Emily Esfahani Smith profiles  Victor Davis Hanson, who shakes his finger at the profligate Greeks and praises the generous and “prudent” Germans:

“What’s happening in Greece is fascinating. The Greeks started rioting because they couldn’t borrow more money from Germany to fund their incredible public payrolls, lavish pensions, and other goodies.” The Greeks, Hanson argues, were essentially acting like spoiled children; they should have been writing thank you cards to their fiscally prudent northern neighbors who facilitated their EU entry, but they instead took to the streets in violent protest, invoking images of the Germans as Nazis.

The suggestion that Greeks should thank Germans for entry into the Eurozone astounds. Adopting the Euro was a disaster for Greeks, of course, one that Germans permitted for reasons that were very much self-serving: Germany’s export-driven economy relies on consumers in the European south, and so the Germans fueled their own growth by loaning money to their customers. Whatever this was, it was no favor.

Hanson’s mistake is in viewing the Euro crisis first of all through moral categories of profligacy and responsibility. These ideas just don’t get us very far when analyzing the problems of monetary union among wildly divergent economies. In fact, taking a moralistic view of the Euro crisis can just as easily lead us to defend and praise the Greek position. Christopher Dawson’s essay ” Catholicism and the Bourgeois Mind ,” for example, can be read today as a stirring defense of Southern European excess and indictment of supposed German prudence:

It is indeed impossible to find a more complete example in history of the opposition of Sombart’s two types than in the contrast of the culture of the Counter Reformation lands with that of seventeenth-century Holland and eighteenth-century England and Scotland and North America. The Baroque culture of Spain and Italy and Austria is the complete social embodiment of Sombart’s “erotic” type. It is not that it was a society of nobles and peasants and monks and clerics which centred in palaces and monasteries (or even palace-monasteries like the Escorial), and left a comparatively small place to the bourgeois and the merchant. It is not merely that it was an  uneconomic  culture which spent its capital lavishly, recklessly and splendidly whether to the glory of God or for the adornment of human life. It was rather that the whole spirit of the culture was passionate and ecstatic, and finds its supreme expressions in the art of music and in religious mysticism. We have only to compare Bernini with the brothers Adam or St. Teresa with Hannah More to feel the difference in the spirit and rhythm of the two cultures. The bourgeois culture has the mechanical rhythm of a clock, the Baroque the musical rhythm of a fugue or a sonata.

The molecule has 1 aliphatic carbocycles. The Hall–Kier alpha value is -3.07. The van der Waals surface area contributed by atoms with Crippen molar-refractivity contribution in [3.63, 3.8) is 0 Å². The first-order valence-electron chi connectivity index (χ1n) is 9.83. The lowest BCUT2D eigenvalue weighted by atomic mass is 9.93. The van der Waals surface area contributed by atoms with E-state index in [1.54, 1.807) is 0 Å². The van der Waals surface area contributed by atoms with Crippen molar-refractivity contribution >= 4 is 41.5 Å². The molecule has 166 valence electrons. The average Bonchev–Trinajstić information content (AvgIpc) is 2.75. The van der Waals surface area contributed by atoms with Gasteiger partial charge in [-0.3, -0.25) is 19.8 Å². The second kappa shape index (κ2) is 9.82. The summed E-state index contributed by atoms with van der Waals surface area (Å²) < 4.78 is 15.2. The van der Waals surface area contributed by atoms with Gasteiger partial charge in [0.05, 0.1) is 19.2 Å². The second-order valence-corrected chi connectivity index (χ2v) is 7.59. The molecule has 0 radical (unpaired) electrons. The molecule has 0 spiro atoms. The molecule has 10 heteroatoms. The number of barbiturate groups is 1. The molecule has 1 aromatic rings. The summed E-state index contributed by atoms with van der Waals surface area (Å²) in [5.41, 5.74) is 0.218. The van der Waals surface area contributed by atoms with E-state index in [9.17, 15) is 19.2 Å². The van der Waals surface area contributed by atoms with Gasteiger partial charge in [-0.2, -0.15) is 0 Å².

The ideal of the bourgeois culture is to maintain a respectable average standard. Its maxims are: “Honesty is the best policy,” “Do as you would be done by,” “The greatest happiness of the greatest number.” But the baroque spirit lives in and for the triumphant moment of creative ecstasy. It will have all or nothing. Its maxims are: “All for love and the world well lost,” “Nada, nada, nada, ” “What dost thou seek for, O my soul? All is thine, all is for thee, do not take less, nor rest with the crumbs that fall from the table of thy Father. Go forth, and exult in thy glory, hide thyself in it and rejoice, and thou shalt obtain all the desires of thy heart. ”

There’s more than one way to wield the broad cultural brush, which is why it behooves us to supplement it with the finer instruments of economic analysis.

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